International Studies in the Philosophy of Science 6 (3):241 – 248 (1992)
AbstractAlthough mathematical descriptions of the dynamics of system are widely employed in the physical sciences, they are employed infrequently in the biological sciences. The explanation for this usually appeals to the complexity of biological systems. I contend that quite the opposite is true and that such descriptions, in fact, enable complexity to be tamed. Moreover, in those areas in which mathematical descriptions have been used in the biological sciences, they provide a powerful vehicle for expanding our understanding of the systems through an exploration of the mathematical models. Such investigations yield surprising information about the dynamics of the system some of which cannot be discovered through empirical investigation alone
Similar books and articles
Algebraic Biology: Creating Invariant Binding Relations for Biochemical and Biological Categories. [REVIEW]Jerry L. R. Chandler - 2009 - Axiomathes 19 (3):297-320.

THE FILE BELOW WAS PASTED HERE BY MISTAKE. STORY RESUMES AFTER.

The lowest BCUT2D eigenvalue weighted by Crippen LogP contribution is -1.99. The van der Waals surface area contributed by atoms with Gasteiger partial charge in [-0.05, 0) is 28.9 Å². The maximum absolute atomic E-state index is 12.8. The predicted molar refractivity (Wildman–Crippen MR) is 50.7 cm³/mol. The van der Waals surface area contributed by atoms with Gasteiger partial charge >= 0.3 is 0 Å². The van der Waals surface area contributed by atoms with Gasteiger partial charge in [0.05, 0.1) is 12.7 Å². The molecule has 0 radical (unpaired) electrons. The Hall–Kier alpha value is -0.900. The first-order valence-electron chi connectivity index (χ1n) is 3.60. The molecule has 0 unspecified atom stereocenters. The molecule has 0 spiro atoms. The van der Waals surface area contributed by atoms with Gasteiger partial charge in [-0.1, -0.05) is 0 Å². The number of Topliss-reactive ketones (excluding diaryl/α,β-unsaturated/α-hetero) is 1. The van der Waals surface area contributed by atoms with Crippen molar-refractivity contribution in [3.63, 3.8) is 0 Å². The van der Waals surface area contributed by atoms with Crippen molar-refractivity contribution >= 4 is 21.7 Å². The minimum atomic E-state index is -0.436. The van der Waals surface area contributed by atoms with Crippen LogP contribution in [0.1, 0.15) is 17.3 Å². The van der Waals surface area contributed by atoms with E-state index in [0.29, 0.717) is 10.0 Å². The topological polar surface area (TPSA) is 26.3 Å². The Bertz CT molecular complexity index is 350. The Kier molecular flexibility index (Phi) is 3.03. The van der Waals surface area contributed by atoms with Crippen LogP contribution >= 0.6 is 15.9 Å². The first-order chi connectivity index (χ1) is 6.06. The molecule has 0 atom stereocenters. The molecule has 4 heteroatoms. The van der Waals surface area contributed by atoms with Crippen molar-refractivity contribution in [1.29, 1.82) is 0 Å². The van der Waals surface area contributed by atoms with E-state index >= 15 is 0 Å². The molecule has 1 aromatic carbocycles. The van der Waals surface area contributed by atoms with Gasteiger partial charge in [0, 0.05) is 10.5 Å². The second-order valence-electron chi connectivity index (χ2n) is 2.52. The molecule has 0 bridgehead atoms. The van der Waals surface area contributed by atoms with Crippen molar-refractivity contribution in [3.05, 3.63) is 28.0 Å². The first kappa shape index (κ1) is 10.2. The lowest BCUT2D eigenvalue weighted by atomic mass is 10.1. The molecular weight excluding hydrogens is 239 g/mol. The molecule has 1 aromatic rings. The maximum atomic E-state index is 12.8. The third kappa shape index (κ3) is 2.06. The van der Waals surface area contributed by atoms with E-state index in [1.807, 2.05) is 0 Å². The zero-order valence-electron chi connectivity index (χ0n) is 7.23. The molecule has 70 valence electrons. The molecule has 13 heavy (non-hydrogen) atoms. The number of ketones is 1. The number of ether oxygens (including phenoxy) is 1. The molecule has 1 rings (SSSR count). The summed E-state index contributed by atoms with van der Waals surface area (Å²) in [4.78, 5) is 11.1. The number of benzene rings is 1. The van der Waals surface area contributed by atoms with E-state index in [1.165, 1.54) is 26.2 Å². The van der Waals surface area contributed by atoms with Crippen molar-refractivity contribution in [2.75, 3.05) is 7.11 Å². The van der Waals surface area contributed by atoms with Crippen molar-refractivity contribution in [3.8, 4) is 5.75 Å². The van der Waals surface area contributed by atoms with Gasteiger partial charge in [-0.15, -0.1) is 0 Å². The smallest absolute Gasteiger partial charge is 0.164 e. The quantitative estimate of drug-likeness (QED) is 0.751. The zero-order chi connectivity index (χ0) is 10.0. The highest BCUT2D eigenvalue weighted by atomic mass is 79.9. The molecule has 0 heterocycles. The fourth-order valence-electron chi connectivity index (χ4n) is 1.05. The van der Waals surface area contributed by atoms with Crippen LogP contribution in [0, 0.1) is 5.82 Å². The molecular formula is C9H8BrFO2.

Self-Organized Complexity in the Physical, Biological, and Social Sciences.Donald Lawson Turcotte, John Rundle & Hans Frauenfelder (eds.) - 2002 - National Academy of Sciences.
Navigating the Complex Dynamics of Memory and Desire: Mathematics Accommodates Continuous and Conditional Dynamics.Gin McCollum - 2001 - Behavioral and Brain Sciences 24 (1):51-53.
Artificial Systems as Models in Biological Cybernetics.Titus R. Neumann, Susanne Huber & Heinrich H. Bülthoff - 2001 - Behavioral and Brain Sciences 24 (6):1071-1072.
Complexity: Hierarchical Structures and Scaling in Physics.R. Badii - 1997 - Cambridge University Press.
Added to PP
Historical graph of downloads